By Sunjeet Minhas
The diving bell spider (Argyroneta aquatica) is incredibly unique as it is the only known spider to spend its entire life under water (Seymour & Hetz, 2011). Its incredibility, however, does not stop here, as it is also one of the few spider species where males are larger than females (Schütz & Taborsky, 2011). It is therefore often considered whether this spider’s rare sexual size dimorphism may be an adaptation to surviving in an even rarer living ecology.
For starters, the diving bell spider’s name comes from the bell shaped structure it builds, which enables it to live underwater. You see, instead of having gills, these spiders contain the common book lungs found in terrestrial arachnids. So, in order to respire underwater, these creatures build (by wrapping their silk threads around aquatic vegetation) underwater housings to which air can be sequestered (Pedersen & Colmer, 2011). Furthermore, specialized setae on the spider’s abdomen help them trap air from the water’s surface, allowing them to deliver the surface air to their underwater retreats. Thankfully, in the process of doing so, these spiders can respire outside of their retreats by using the many tracheal spiracles found on their skin, specifically adapted to access the air trapped on their abdomens (Pedersen & Colmer, 2011).
Also, to complement the building of their retreats, these spiders have shown the ability to monitor the gas composition in their diving bells in order to maintain proper respiration conditions (Schütz et al. 2007). Further research has also demonstrated that the diving bell is self-sustaining as O2 from the surrounding water moves into the air bubble by osmosis while CO2 moves out, thus allowing for spiders to survive within their bells for more than a day without having to manually restock their retreats with fresh air (Seymour & Hetz, 2011). In addition to allowing these spiders to breathe underwater, the diving bell is also known to provide shelter necessary to molt, copulate, raise offspring, and consume and digest prey (Schütz et al. 2007).
Now, besides its unusual ecology, the diving bell spider mainly differs from traditional spiders because it exhibits reversed sexual size dimorphism. Males (7.8-18.7 mm) can even be so much larger than females (7.8-13.1 mm) that reversed sexual cannibalism events have been observed (Schütz & Taborsky, 2003; Schütz & Taborsky, 2011)! Furthermore, Schütz and Taborsky, (2003) suggested that ecological parameters might naturally select for larger males. They found that larger body size correlated with larger “diving legs”, which may improve movement underwater. This is especially important for males, which are more mobile than females. Males would spend the majority of their days actively hunting outside their retreats and seeking mates. Females, however, spent the majority of their days within their respective air bells, thus reducing any potential benefit of having larger diving legs (and thus larger bodies) to better facilitate movement. Females would only hunt prey straying close to their retreats and, in terms of reproduction, would have males come to them: males build diving bells near the female’s, which then allows them to bite into and thus enter their mate’s bell.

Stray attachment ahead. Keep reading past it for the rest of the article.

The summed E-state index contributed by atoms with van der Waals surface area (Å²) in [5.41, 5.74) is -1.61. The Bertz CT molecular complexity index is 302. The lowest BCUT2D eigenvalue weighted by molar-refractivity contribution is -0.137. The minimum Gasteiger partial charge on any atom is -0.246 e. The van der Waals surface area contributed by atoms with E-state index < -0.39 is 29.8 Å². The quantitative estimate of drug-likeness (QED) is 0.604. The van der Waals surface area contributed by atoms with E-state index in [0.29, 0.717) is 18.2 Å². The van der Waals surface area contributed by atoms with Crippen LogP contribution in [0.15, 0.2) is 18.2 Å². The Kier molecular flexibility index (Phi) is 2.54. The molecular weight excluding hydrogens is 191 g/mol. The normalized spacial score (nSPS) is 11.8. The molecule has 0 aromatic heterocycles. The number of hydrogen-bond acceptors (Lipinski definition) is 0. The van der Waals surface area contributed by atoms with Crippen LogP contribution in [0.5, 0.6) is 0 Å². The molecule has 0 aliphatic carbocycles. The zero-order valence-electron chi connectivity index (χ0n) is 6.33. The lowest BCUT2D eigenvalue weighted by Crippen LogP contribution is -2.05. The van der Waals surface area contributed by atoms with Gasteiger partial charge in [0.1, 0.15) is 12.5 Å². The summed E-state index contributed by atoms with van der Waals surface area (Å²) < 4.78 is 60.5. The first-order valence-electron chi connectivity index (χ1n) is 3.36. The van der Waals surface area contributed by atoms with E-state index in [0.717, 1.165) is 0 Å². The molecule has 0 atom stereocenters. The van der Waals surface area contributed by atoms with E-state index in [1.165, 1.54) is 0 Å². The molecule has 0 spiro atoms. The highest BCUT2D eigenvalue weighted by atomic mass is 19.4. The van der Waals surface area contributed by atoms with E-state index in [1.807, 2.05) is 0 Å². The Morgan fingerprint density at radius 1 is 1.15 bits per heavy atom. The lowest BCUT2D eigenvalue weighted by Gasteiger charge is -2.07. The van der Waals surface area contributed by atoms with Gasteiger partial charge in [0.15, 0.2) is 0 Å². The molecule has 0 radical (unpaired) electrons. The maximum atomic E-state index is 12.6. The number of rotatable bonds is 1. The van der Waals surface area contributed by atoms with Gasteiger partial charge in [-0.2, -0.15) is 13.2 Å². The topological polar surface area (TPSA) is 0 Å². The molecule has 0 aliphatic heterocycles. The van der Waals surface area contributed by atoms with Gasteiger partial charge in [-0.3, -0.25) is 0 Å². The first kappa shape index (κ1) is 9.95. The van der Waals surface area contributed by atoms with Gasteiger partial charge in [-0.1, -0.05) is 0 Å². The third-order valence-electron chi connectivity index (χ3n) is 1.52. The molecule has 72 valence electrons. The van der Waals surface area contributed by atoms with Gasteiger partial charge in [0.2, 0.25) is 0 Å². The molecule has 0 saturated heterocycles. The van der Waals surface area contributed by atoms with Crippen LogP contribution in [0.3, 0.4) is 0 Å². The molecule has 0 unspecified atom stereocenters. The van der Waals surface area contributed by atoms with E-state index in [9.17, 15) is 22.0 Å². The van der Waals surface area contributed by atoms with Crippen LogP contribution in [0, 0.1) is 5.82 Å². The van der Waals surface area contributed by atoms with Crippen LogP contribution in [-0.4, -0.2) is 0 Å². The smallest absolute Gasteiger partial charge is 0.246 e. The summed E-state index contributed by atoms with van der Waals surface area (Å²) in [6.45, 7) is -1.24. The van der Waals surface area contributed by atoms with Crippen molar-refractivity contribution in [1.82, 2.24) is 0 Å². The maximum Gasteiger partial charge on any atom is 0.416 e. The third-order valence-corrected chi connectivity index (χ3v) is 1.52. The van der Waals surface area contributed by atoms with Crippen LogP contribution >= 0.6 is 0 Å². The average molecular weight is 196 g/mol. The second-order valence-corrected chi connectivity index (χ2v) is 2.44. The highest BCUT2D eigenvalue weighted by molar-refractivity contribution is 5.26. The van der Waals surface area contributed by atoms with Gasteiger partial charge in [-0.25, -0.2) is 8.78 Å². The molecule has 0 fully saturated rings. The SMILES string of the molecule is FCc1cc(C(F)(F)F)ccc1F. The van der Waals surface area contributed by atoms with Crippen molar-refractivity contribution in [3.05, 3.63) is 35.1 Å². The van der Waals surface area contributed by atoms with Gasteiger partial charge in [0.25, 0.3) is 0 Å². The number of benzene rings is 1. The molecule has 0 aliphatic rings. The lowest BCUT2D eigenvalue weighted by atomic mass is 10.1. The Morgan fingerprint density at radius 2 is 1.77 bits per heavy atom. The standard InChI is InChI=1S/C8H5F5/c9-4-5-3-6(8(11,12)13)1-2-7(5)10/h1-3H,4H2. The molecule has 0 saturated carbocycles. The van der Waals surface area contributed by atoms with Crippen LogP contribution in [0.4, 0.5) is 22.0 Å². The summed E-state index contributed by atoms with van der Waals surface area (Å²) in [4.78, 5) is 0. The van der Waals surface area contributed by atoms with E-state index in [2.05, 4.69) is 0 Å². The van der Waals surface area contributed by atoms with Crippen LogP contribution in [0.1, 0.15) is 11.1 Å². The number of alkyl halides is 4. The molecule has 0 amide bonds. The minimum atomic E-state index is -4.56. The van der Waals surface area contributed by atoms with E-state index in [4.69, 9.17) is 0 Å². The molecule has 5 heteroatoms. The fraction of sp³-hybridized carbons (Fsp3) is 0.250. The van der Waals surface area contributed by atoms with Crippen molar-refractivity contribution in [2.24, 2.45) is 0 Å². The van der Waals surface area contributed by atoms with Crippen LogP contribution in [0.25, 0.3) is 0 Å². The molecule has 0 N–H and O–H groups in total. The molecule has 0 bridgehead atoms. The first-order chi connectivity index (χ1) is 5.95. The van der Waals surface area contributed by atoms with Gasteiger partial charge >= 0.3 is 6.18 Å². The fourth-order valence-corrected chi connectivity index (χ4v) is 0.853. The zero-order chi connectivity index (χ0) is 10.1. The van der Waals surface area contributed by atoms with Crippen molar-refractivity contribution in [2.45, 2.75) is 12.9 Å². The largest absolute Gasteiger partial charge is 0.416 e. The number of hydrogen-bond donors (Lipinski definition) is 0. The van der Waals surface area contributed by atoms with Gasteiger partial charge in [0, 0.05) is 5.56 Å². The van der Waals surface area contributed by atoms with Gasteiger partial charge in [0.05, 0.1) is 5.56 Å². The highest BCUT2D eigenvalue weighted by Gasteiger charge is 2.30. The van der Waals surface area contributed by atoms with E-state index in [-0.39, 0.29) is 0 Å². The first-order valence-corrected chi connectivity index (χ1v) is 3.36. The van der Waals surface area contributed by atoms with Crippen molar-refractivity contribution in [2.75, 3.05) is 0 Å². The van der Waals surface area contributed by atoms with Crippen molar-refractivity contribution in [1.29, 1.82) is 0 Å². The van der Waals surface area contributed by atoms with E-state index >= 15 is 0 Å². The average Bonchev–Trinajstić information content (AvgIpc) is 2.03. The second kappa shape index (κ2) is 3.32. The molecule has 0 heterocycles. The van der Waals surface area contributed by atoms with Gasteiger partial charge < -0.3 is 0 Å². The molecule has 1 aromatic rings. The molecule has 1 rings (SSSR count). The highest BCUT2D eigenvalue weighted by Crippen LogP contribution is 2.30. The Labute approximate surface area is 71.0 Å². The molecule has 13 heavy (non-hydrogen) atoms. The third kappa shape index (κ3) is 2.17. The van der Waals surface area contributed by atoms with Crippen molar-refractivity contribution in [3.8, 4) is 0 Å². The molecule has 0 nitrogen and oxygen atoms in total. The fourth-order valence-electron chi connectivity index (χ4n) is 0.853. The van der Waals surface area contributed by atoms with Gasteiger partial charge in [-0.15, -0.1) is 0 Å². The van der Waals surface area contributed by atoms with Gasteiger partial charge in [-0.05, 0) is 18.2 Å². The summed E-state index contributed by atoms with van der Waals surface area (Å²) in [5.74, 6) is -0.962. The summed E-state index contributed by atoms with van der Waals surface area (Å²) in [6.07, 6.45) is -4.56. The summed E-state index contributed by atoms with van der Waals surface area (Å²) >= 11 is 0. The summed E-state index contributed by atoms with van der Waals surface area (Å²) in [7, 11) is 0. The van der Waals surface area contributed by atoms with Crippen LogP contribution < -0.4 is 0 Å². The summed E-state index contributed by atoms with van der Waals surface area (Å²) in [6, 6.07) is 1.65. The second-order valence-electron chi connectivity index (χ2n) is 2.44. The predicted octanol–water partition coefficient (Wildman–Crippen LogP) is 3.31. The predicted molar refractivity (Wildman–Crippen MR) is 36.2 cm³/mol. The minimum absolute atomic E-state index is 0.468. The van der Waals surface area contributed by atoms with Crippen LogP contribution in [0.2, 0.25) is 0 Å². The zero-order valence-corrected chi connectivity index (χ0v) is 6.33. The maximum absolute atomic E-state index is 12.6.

Further evidence to support ecological factors contributing to reversed sexual size dimorphism includes the findings that out of the four different types of silk threads produced by the diving bell spider (walking, air bell, anchor, and cocoon threads), males used walking threads most often (indicating high mobility) while females used air bell and anchor threads most often (threads to maintain diving bells) (Bakker et al. 2006). This finding along with additional reports showing that females use 30% of surface air to restock their diving bells while males only use 13%, may suggest that females take extra care in maintaining their bells. (Schütz & Taborsky, 2003). All might be done in an act to prepare for raising future brood, and thus may present females with additional costs associated with underwater living. This could therefore constrain female size (Schütz & Taborsky, 2003).
To conclude, the diving bell spider is not only miraculous in that it is the only known spider to live entirely underwater, but is also unique in that it shows a feature quite rare in spiders: reversed sexual size dimorphism. Ultimately, and to my surprise, further investigation into these unique characteristics, has given me substantial evidence to believe that ecology may play a vital role in developing this rare dimorphism.
Bakker, D. D., Baetens, K., Nimmen, E. V., Gellynck, K., Mertens, J., Langenhove, L. V., and Kiekens, P. (2006). Description of the structure of different silk threads produced by the water spider Argyroneta aquatica (Clerck, 1757) (Araneae : Cybaeidae). Belgian Journal of Zoology 136: 137-143.
Pedersen, O. and Colmer, T. D. (2011). Physical gills prevent drowning of many wetland insects, spiders and plants. The Journal of Experimental Biology 215: 705-709.
Schütz, D. and Taborsky, M. (2003). Adaptations to an aquatic life may be responsible for the reversed sexual size dimorphism in the water spider, Argyroneta aquatica. Evolutionary Ecology Research 5: 105-117.
Schütz, D. and Taborsky, M. (2005). Mate choice and sexual conflict in the size dimorphic water spider Argyroneta aquatica (Araneae, Argyronetidae). The Journal of Arachnology 33: 767–775.
Schütz, D., Taborsky, M., and Drapela, T. (2007). Air bells of water spiders are an extended phenotype modified in response to gas composition. Journal of Experimental Zoology Part A: Ecological Genetics and Physiology 307: 549-555.
Seymour, R. S. and Hetz, S. K. (2011). The diving bell and the spider: the physical gill of Argyroneta aquatica. The Journal of Experimental Biology 214: 2175-2181.